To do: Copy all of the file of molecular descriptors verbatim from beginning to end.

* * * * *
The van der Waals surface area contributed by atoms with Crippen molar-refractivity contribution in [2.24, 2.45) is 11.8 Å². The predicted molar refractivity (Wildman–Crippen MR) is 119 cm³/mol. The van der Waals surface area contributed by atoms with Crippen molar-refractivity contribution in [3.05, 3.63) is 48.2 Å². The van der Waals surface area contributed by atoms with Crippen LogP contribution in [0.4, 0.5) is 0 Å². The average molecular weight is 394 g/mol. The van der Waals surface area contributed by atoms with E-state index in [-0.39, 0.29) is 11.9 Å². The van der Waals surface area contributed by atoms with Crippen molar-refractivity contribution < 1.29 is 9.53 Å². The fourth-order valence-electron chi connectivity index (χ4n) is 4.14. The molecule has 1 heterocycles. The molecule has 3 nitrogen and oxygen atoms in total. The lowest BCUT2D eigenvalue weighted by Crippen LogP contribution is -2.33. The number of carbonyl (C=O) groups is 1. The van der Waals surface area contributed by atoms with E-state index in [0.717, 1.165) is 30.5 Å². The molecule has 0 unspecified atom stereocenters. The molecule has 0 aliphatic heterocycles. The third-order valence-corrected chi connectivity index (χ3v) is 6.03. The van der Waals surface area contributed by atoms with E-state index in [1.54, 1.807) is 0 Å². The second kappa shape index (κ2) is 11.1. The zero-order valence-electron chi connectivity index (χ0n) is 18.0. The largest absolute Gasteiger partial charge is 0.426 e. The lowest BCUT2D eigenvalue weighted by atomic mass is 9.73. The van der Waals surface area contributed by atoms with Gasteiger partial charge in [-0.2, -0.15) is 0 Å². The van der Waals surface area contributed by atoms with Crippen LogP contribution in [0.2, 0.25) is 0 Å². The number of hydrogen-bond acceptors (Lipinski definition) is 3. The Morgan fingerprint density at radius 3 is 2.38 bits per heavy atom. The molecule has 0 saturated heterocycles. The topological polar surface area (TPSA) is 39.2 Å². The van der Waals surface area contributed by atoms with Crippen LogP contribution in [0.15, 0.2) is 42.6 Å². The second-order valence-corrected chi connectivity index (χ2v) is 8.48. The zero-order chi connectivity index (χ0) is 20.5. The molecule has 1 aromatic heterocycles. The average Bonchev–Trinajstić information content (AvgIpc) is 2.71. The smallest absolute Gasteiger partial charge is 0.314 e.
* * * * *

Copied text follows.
The van der Waals surface area contributed by atoms with Crippen molar-refractivity contribution in [2.24, 2.45) is 11.8 Å². The predicted molar refractivity (Wildman–Crippen MR) is 119 cm³/mol. The van der Waals surface area contributed by atoms with Crippen molar-refractivity contribution in [3.05, 3.63) is 48.2 Å². The van der Waals surface area contributed by atoms with Crippen LogP contribution in [0.4, 0.5) is 0 Å². The average molecular weight is 394 g/mol. The van der Waals surface area contributed by atoms with E-state index in [-0.39, 0.29) is 11.9 Å². The van der Waals surface area contributed by atoms with Crippen molar-refractivity contribution < 1.29 is 9.53 Å². The fourth-order valence-electron chi connectivity index (χ4n) is 4.14. The molecule has 1 heterocycles. The molecule has 3 nitrogen and oxygen atoms in total. The lowest BCUT2D eigenvalue weighted by Crippen LogP contribution is -2.33. The number of carbonyl (C=O) groups is 1. The van der Waals surface area contributed by atoms with E-state index in [0.717, 1.165) is 30.5 Å². The molecule has 0 unspecified atom stereocenters. The molecule has 0 aliphatic heterocycles. The third-order valence-corrected chi connectivity index (χ3v) is 6.03. The van der Waals surface area contributed by atoms with E-state index in [1.54, 1.807) is 0 Å². The second kappa shape index (κ2) is 11.1. The zero-order valence-electron chi connectivity index (χ0n) is 18.0. The largest absolute Gasteiger partial charge is 0.426 e. The lowest BCUT2D eigenvalue weighted by atomic mass is 9.73. The van der Waals surface area contributed by atoms with Gasteiger partial charge in [-0.2, -0.15) is 0 Å². The van der Waals surface area contributed by atoms with Crippen LogP contribution in [0.2, 0.25) is 0 Å². The number of hydrogen-bond acceptors (Lipinski definition) is 3. The Morgan fingerprint density at radius 3 is 2.38 bits per heavy atom. The molecule has 0 saturated heterocycles. The topological polar surface area (TPSA) is 39.2 Å². The van der Waals surface area contributed by atoms with Crippen LogP contribution in [0.15, 0.2) is 42.6 Å². The second-order valence-corrected chi connectivity index (χ2v) is 8.48. The zero-order chi connectivity index (χ0) is 20.5. The molecule has 1 aromatic heterocycles. The average Bonchev–Trinajstić information content (AvgIpc) is 2.71. The smallest absolute Gasteiger partial charge is 0.314 e.